How to Cope with Difficult Dementia Behaviors

How to Cope with Difficult Dementia Behaviors

While one of the main symptoms of dementia is memory loss, dementia is more than forgetfulness. Dementia caregivers know all too well that dementia brings with it a number of other symptoms and side effects that can make caregiving a difficult journey. Take a closer look at what some of these symptoms are and how you, as a caregiver, can cope with them while compassionately caring for your loved one.

What is Dementia?

Dementia is an umbrella term for a group of diseases that affect memory, thinking and social abilities, and interfere with activities of daily living. And, while dementia often involves memory loss, experiencing memory loss or cognitive impairment does not necessarily indicate the presence of dementia.

Dementia symptoms vary greatly from person to person and different types of dementia will manifest itself in different symptoms. Generally speaking, dementia symptoms are cognitive and psychological.

Cognitive Effects of Dementia

  • Memory loss
  • Difficulty communicating or remembering words
  • Difficulty problem-solving or making decisions
  • General confusion
  • Disorientation
  • Difficulty planning
  • Disorganization
  • Reduction in coordination

Psychological Effects of Dementia

  • Personality changes
  • Depression
  • Anxiety
  • Hallucinations
  • Paranoia
  • Inappropriate behavior
  • Agitation
  • Sleep issues
  • Wandering

8 Tips for Coping with Difficult Dementia Behaviors

Any of these symptoms can make caregiving difficult – especially to a loved one watching their loved one suffer and change as the disease progresses. As dementia progresses through early-stage, mid-stage, and late-stage the role of the caregiver will also progress, becoming increasingly holistic in nature.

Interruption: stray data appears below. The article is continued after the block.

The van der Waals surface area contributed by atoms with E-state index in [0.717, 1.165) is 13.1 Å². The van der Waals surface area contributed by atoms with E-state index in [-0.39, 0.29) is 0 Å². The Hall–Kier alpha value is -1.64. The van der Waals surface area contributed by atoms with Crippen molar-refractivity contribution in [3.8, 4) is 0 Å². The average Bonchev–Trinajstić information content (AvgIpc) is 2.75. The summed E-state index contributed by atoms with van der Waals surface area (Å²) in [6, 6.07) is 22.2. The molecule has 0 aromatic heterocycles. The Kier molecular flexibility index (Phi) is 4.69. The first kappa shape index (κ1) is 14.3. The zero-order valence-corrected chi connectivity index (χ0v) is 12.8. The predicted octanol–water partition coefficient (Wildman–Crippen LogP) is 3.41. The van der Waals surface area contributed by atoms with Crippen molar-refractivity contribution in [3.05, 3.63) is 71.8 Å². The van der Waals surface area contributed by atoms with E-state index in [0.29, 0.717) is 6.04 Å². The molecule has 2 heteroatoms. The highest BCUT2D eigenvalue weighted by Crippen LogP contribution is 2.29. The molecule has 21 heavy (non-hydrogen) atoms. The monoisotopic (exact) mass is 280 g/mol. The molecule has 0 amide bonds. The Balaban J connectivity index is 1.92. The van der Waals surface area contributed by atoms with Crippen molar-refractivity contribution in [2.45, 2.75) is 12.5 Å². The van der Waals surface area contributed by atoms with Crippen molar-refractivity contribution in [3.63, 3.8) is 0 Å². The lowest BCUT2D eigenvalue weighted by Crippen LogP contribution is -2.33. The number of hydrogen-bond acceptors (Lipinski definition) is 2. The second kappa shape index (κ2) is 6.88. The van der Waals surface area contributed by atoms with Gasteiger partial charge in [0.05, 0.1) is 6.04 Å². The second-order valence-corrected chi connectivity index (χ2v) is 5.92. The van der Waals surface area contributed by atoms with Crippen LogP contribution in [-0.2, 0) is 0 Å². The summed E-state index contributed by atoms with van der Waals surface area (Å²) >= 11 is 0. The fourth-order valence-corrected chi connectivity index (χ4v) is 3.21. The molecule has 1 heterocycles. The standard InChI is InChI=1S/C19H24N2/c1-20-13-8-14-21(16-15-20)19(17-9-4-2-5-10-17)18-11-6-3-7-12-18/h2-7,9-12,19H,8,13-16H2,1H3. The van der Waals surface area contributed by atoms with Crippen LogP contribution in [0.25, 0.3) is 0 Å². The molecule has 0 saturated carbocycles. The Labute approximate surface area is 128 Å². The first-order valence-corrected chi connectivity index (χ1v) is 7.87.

These 8 tips can help you navigate the more stressful times of dementia caregiving

1. Create a Peaceful Environment

Use calm, subtle colors to decorate, turn off unnecessary noise from a TV and reduce clutter. Simplifying your environment can help your loved one relax and feel less overwhelmed and confused.

2. Limit Communication

It may not be necessary to tell your loved one things that will cause them stress or despair and it will save you from repeating yourself again and again. Try to live in their reality and promote peace.

3. Promote Physical Exercise

Ask your doctor about appropriate exercises to help your loved one get in at least 20 minutes per day of cardiovascular exercise. Physical exercise can stimulate circulation to the brain and reduce stress, helping your loved one cope with overwhelming feelings of disorientation and confusion.

4. Know Your Medication Options

When it comes to certain side effects like hallucinations, paranoia, and anxiety, medications can sometimes help. Talk to a medical professional about options for your loved one.

5. Ask for Help From a Professional

There are memory care communities, respite care, and adult day care options for seniors with dementia. Doing your research and finding a place where your loved one is cared for well can give you time to re-energize and rest while your loved one is participating in meaningful and engaging activities that promote a sense of purpose.

6. Speak Simply

This may seem obvious but not stating your message clearly can result in confusion. Use simple words and sentences to get your point across clearly.

7. Practice Remembrance

While your loved one may not be able to recall short-term memories, many people living with dementia can remember what their lives were like when they were younger. Replaying popular music from their youth or asking questions about their distant past may help redirect them and bring them joy in a difficult time.

8. Know That You’re Doing Your Best

Dementia caregiving is extremely demanding and stressful. Take solace in the fact that you are caring for your loved one in a special way. Focus on the good times, be patient and understanding through the tough times, and know that you are not alone in your journey.

What dementia caregiving tips have worked for you? Share them with us in the comments below. We’d love to hear from you!

About the author

Alissa has been working in marketing and the senior living industry for over 7 years. She graduated from the University of Illinois with a B.S. in advertising and has worked all over the world as a freelance communications strategist and writer. Currently living in Okinawa, Japan, Alissa loves to travel, read, cook, and spend time with her two children and golden retriever.

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